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William Barr Must Choose Between Protecting Local Musicians or Enriching Big Music | Newsmax

Why the Justice Department is revisiting this issue when it just finalized a two-year review of their agreements three years ago, in which it decided that they should remain unchanged, is anyone’s guess. While there are certainly far bigger fish to fry at the DOJ, it seems that whenever Big Music cries loudly enough it finds a shoulder to cry on in Washington.

One thing’s for certain, though: what is good for Big Music almost always represents a disaster for everyone else in the industry and removing these DOJ agreements would be of no exception.

These settlements came about in 1941 because of accusations that the two organizations were using their high market share to price gouge, among other anti-competitive practices. The Justice Department understood the benefits of having two companies house the vast majority of performing rights – preventing accounting nightmares for small businesses. However, it also recognized the need to temper the anti-competitive behavior that arose because of the monopolies’ power and influence. As a result, the DOJ decided that both companies could stay intact so long as it implemented rules they agreed to that would prevent future malicious behavior.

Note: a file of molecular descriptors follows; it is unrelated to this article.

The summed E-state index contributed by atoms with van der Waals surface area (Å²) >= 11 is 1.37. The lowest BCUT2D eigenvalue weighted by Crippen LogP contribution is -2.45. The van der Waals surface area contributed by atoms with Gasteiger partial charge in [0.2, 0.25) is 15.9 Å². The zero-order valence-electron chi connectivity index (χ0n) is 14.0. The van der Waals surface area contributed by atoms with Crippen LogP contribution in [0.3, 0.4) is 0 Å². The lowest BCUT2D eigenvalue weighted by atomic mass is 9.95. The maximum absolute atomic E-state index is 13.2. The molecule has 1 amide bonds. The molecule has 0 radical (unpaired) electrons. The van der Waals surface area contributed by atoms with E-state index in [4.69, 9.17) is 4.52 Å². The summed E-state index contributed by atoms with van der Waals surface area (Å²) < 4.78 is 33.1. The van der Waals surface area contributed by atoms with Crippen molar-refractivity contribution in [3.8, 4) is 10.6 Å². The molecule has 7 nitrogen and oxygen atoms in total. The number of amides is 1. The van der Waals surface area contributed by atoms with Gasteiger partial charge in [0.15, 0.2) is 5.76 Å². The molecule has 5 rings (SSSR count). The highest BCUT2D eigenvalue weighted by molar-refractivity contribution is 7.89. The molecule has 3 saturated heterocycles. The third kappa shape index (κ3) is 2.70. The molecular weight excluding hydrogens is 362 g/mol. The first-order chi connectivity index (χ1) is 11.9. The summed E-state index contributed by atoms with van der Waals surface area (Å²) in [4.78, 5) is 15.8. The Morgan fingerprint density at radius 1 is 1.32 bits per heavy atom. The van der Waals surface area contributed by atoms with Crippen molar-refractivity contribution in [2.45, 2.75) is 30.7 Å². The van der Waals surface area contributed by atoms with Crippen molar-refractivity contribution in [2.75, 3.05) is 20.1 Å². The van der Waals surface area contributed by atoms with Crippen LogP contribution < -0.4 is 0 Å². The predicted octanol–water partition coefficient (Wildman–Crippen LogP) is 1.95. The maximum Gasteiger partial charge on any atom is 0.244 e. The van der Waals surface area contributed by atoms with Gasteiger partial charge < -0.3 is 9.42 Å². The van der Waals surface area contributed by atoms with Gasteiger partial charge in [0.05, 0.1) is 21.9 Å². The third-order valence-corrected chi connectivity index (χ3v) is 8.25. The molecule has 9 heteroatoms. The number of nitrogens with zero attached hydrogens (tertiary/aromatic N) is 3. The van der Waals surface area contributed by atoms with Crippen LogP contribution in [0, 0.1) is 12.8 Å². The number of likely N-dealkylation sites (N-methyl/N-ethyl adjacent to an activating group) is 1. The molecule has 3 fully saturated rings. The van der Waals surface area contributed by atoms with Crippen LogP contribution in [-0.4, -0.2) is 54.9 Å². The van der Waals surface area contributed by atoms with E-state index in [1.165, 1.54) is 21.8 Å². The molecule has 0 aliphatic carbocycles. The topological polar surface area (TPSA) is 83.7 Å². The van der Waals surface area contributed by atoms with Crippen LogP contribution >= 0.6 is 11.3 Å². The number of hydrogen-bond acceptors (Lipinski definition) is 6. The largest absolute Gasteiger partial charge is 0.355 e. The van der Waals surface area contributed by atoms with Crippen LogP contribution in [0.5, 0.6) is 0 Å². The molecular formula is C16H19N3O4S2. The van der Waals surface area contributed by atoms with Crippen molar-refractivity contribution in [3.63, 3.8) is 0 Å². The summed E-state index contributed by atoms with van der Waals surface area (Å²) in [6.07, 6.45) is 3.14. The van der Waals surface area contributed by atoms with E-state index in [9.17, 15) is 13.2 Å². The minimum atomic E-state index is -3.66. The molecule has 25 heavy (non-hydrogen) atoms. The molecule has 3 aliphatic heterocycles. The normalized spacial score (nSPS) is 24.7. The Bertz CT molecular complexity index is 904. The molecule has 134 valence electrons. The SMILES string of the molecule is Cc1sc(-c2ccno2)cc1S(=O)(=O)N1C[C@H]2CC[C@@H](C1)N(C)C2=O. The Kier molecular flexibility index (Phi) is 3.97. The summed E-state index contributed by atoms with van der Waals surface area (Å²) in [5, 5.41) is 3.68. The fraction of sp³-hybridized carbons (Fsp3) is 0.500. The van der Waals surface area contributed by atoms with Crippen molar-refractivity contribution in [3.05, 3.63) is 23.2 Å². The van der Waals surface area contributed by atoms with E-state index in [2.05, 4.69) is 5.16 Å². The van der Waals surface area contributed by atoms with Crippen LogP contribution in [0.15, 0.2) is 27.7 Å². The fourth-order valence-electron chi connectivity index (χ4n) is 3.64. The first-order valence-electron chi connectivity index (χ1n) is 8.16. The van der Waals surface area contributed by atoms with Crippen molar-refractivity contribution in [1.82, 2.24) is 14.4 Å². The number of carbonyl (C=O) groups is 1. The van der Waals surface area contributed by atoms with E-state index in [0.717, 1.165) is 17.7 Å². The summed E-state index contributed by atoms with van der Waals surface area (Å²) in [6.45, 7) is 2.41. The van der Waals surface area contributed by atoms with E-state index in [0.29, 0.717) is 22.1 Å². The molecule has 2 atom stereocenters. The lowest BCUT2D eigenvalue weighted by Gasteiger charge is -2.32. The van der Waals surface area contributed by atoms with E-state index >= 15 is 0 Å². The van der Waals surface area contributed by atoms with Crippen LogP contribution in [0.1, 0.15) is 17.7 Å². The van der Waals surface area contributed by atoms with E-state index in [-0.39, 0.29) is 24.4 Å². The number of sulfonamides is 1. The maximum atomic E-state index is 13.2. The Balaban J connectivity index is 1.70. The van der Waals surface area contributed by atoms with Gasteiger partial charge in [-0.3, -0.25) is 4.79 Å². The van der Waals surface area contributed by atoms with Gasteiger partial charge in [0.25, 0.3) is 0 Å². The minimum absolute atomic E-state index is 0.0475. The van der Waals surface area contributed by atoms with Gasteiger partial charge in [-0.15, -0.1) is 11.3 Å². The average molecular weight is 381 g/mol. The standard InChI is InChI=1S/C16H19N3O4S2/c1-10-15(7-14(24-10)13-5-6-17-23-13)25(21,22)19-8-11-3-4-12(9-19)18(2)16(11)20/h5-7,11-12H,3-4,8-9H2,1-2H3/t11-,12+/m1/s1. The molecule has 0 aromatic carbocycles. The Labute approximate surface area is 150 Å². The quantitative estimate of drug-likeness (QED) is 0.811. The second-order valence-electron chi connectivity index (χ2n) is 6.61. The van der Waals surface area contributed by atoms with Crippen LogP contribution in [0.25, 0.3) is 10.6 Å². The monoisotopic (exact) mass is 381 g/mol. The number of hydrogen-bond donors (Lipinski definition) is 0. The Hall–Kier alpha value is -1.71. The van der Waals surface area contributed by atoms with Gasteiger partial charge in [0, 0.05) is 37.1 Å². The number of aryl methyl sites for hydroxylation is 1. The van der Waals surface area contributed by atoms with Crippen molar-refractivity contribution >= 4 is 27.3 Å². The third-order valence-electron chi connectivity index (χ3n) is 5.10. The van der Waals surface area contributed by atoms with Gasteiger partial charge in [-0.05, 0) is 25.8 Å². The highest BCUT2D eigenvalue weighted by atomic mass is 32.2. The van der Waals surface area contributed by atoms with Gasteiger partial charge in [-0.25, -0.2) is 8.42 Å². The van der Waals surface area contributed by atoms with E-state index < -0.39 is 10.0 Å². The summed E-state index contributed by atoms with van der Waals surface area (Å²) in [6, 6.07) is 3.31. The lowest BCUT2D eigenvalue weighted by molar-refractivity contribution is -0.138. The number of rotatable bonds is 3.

The most significant achievement of these DOJ agreements has been their help in promoting local music by introducing the blanket licensing system, which protects fair market pricing and prevents infringement lawsuits by allowing any business to purchase licenses that cover all the songs under ASCAP and BMI’s purview.

The benefits of this system are incalculable. All musicians know the drill: to become noticed and develop a fan base, many performers need to first play covers in small venues, including bars and restaurants. The Black Keys started their career at the Beachland Ballroom & Tavern in Cleveland while The Killersbegan at an open mic night at the Café Espresso Roma in Las Vegas. In the absence of these agreements between ASCAP/BMI and the DOJ, far fewer small businesses would entertain the prospect of promoting local artists because of the higher costs they would incur as a result of their price-gouging of performance licenses. It would amount to a win for big music executives and a net loss for everyone else.

Should the DOJ move forward and sunset or terminate the Big Music agreements, the most troubling aspect would be its ignorance of the alarm bells sounded by congressional leaders – including the chairmen of both the House and Senate Judiciary Committee – of doing so without an alternative framework in place.

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William Barr Must Choose Between Protecting Local Musicians or Enriching Big Music | Newsmax.com.

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